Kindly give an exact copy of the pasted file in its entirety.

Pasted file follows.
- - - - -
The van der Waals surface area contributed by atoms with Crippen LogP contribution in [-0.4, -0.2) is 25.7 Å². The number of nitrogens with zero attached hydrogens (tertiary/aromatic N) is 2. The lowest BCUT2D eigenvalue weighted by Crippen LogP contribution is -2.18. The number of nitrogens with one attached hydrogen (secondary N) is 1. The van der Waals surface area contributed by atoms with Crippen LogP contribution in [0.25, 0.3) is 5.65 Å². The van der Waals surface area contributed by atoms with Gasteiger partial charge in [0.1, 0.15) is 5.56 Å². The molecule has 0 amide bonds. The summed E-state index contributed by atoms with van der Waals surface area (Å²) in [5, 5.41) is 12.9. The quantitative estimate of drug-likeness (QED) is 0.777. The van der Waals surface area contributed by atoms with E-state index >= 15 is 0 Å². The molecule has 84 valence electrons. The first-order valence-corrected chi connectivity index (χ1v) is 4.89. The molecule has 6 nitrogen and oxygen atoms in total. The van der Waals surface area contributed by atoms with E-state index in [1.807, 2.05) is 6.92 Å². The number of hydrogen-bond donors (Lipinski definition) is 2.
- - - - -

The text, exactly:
The van der Waals surface area contributed by atoms with Crippen LogP contribution in [-0.4, -0.2) is 25.7 Å². The number of nitrogens with zero attached hydrogens (tertiary/aromatic N) is 2. The lowest BCUT2D eigenvalue weighted by Crippen LogP contribution is -2.18. The number of nitrogens with one attached hydrogen (secondary N) is 1. The van der Waals surface area contributed by atoms with Crippen LogP contribution in [0.25, 0.3) is 5.65 Å². The van der Waals surface area contributed by atoms with Gasteiger partial charge in [0.1, 0.15) is 5.56 Å². The molecule has 0 amide bonds. The summed E-state index contributed by atoms with van der Waals surface area (Å²) in [5, 5.41) is 12.9. The quantitative estimate of drug-likeness (QED) is 0.777. The van der Waals surface area contributed by atoms with E-state index >= 15 is 0 Å². The molecule has 84 valence electrons. The first-order valence-corrected chi connectivity index (χ1v) is 4.89. The molecule has 6 nitrogen and oxygen atoms in total. The van der Waals surface area contributed by atoms with E-state index in [1.807, 2.05) is 6.92 Å². The number of hydrogen-bond donors (Lipinski definition) is 2.